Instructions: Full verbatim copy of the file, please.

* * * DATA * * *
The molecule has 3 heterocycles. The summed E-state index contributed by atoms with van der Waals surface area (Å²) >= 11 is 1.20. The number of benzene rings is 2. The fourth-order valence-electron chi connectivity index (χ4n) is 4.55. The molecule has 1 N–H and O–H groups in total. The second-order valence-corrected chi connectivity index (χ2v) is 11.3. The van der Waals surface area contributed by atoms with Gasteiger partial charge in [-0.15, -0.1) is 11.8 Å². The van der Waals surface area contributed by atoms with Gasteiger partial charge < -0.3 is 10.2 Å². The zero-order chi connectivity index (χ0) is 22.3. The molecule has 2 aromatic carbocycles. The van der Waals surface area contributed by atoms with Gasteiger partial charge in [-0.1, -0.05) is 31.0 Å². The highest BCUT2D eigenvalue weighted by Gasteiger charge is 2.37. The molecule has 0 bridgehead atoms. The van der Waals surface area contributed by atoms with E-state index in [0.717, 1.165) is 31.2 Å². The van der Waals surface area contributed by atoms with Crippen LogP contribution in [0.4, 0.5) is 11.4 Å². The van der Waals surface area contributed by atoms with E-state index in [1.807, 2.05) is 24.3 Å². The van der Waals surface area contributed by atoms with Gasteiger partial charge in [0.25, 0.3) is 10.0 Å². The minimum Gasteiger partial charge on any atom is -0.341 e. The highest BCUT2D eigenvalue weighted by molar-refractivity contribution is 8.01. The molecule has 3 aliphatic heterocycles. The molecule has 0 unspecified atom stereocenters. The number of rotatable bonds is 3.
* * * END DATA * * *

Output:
The molecule has 3 heterocycles. The summed E-state index contributed by atoms with van der Waals surface area (Å²) >= 11 is 1.20. The number of benzene rings is 2. The fourth-order valence-electron chi connectivity index (χ4n) is 4.55. The molecule has 1 N–H and O–H groups in total. The second-order valence-corrected chi connectivity index (χ2v) is 11.3. The van der Waals surface area contributed by atoms with Gasteiger partial charge in [-0.15, -0.1) is 11.8 Å². The van der Waals surface area contributed by atoms with Gasteiger partial charge < -0.3 is 10.2 Å². The zero-order chi connectivity index (χ0) is 22.3. The molecule has 2 aromatic carbocycles. The van der Waals surface area contributed by atoms with Gasteiger partial charge in [-0.1, -0.05) is 31.0 Å². The highest BCUT2D eigenvalue weighted by Gasteiger charge is 2.37. The molecule has 0 bridgehead atoms. The van der Waals surface area contributed by atoms with E-state index in [0.717, 1.165) is 31.2 Å². The van der Waals surface area contributed by atoms with Crippen LogP contribution in [0.4, 0.5) is 11.4 Å². The van der Waals surface area contributed by atoms with E-state index in [1.807, 2.05) is 24.3 Å². The van der Waals surface area contributed by atoms with Gasteiger partial charge in [0.25, 0.3) is 10.0 Å². The minimum Gasteiger partial charge on any atom is -0.341 e. The highest BCUT2D eigenvalue weighted by molar-refractivity contribution is 8.01. The molecule has 3 aliphatic heterocycles. The molecule has 0 unspecified atom stereocenters. The number of rotatable bonds is 3.